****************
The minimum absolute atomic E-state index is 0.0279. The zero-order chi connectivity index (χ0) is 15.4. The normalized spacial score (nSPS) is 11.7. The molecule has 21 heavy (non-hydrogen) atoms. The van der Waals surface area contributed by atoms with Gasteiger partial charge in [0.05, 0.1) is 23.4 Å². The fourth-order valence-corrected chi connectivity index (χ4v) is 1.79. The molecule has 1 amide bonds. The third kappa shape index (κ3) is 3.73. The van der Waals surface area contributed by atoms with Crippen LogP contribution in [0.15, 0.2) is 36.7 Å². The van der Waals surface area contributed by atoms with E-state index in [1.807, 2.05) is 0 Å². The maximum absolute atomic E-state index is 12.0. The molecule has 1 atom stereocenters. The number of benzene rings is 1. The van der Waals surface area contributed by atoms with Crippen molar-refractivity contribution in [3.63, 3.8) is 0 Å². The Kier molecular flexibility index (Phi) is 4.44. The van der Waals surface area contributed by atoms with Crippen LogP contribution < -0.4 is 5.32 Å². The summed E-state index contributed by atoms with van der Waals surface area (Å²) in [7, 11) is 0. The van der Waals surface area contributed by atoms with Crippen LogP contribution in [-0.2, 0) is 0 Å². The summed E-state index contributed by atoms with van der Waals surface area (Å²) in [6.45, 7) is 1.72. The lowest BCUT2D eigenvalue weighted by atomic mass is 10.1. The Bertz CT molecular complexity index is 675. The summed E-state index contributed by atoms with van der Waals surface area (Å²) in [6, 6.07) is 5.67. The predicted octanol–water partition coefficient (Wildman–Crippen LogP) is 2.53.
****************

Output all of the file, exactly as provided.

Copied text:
The minimum absolute atomic E-state index is 0.0279. The zero-order chi connectivity index (χ0) is 15.4. The normalized spacial score (nSPS) is 11.7. The molecule has 21 heavy (non-hydrogen) atoms. The van der Waals surface area contributed by atoms with Gasteiger partial charge in [0.05, 0.1) is 23.4 Å². The fourth-order valence-corrected chi connectivity index (χ4v) is 1.79. The molecule has 1 amide bonds. The third kappa shape index (κ3) is 3.73. The van der Waals surface area contributed by atoms with Crippen LogP contribution in [0.15, 0.2) is 36.7 Å². The van der Waals surface area contributed by atoms with E-state index in [1.807, 2.05) is 0 Å². The maximum absolute atomic E-state index is 12.0. The molecule has 1 atom stereocenters. The number of benzene rings is 1. The van der Waals surface area contributed by atoms with Crippen molar-refractivity contribution in [3.63, 3.8) is 0 Å². The Kier molecular flexibility index (Phi) is 4.44. The van der Waals surface area contributed by atoms with Crippen LogP contribution < -0.4 is 5.32 Å². The summed E-state index contributed by atoms with van der Waals surface area (Å²) in [7, 11) is 0. The van der Waals surface area contributed by atoms with Crippen LogP contribution in [-0.2, 0) is 0 Å². The summed E-state index contributed by atoms with van der Waals surface area (Å²) in [6.45, 7) is 1.72. The lowest BCUT2D eigenvalue weighted by atomic mass is 10.1. The Bertz CT molecular complexity index is 675. The summed E-state index contributed by atoms with van der Waals surface area (Å²) in [6, 6.07) is 5.67. The predicted octanol–water partition coefficient (Wildman–Crippen LogP) is 2.53.